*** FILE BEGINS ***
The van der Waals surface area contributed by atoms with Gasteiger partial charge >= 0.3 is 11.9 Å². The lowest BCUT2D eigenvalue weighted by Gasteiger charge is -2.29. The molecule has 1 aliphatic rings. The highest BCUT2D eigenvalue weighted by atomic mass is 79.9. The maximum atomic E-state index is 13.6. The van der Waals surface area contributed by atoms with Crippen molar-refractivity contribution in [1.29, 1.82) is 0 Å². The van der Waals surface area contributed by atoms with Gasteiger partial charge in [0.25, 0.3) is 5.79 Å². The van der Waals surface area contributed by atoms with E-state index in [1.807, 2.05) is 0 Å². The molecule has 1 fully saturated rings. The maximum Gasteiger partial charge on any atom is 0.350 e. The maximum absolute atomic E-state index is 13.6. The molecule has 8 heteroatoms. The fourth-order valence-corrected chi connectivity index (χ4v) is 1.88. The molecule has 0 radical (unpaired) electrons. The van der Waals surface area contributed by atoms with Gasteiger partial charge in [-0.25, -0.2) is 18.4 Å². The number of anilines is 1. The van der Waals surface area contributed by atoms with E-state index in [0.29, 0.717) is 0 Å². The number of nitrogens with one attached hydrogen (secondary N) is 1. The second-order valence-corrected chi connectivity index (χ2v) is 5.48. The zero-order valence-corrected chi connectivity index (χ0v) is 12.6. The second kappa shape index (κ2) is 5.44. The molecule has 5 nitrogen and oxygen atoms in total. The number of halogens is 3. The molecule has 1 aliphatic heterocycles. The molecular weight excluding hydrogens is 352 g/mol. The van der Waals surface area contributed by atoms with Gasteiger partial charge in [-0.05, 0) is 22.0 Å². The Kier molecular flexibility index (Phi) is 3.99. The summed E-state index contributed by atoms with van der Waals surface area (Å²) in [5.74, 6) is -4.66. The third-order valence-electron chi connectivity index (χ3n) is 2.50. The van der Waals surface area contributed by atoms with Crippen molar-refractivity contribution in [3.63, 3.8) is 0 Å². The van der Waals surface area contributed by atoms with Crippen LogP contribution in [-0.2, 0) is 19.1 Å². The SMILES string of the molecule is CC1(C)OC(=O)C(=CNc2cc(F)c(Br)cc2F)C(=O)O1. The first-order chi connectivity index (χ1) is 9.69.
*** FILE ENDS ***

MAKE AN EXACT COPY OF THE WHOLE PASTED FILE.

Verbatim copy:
The van der Waals surface area contributed by atoms with Gasteiger partial charge >= 0.3 is 11.9 Å². The lowest BCUT2D eigenvalue weighted by Gasteiger charge is -2.29. The molecule has 1 aliphatic rings. The highest BCUT2D eigenvalue weighted by atomic mass is 79.9. The maximum atomic E-state index is 13.6. The van der Waals surface area contributed by atoms with Crippen molar-refractivity contribution in [1.29, 1.82) is 0 Å². The van der Waals surface area contributed by atoms with Gasteiger partial charge in [0.25, 0.3) is 5.79 Å². The van der Waals surface area contributed by atoms with E-state index in [1.807, 2.05) is 0 Å². The molecule has 1 fully saturated rings. The maximum Gasteiger partial charge on any atom is 0.350 e. The maximum absolute atomic E-state index is 13.6. The molecule has 8 heteroatoms. The fourth-order valence-corrected chi connectivity index (χ4v) is 1.88. The molecule has 0 radical (unpaired) electrons. The van der Waals surface area contributed by atoms with Gasteiger partial charge in [-0.25, -0.2) is 18.4 Å². The number of anilines is 1. The van der Waals surface area contributed by atoms with E-state index in [0.29, 0.717) is 0 Å². The number of nitrogens with one attached hydrogen (secondary N) is 1. The second-order valence-corrected chi connectivity index (χ2v) is 5.48. The zero-order valence-corrected chi connectivity index (χ0v) is 12.6. The second kappa shape index (κ2) is 5.44. The molecule has 5 nitrogen and oxygen atoms in total. The number of halogens is 3. The molecule has 1 aliphatic heterocycles. The molecular weight excluding hydrogens is 352 g/mol. The van der Waals surface area contributed by atoms with Gasteiger partial charge in [-0.05, 0) is 22.0 Å². The Kier molecular flexibility index (Phi) is 3.99. The summed E-state index contributed by atoms with van der Waals surface area (Å²) in [5.74, 6) is -4.66. The third-order valence-electron chi connectivity index (χ3n) is 2.50. The van der Waals surface area contributed by atoms with Crippen molar-refractivity contribution in [3.63, 3.8) is 0 Å². The van der Waals surface area contributed by atoms with Crippen LogP contribution in [-0.2, 0) is 19.1 Å². The SMILES string of the molecule is CC1(C)OC(=O)C(=CNc2cc(F)c(Br)cc2F)C(=O)O1. The first-order chi connectivity index (χ1) is 9.69.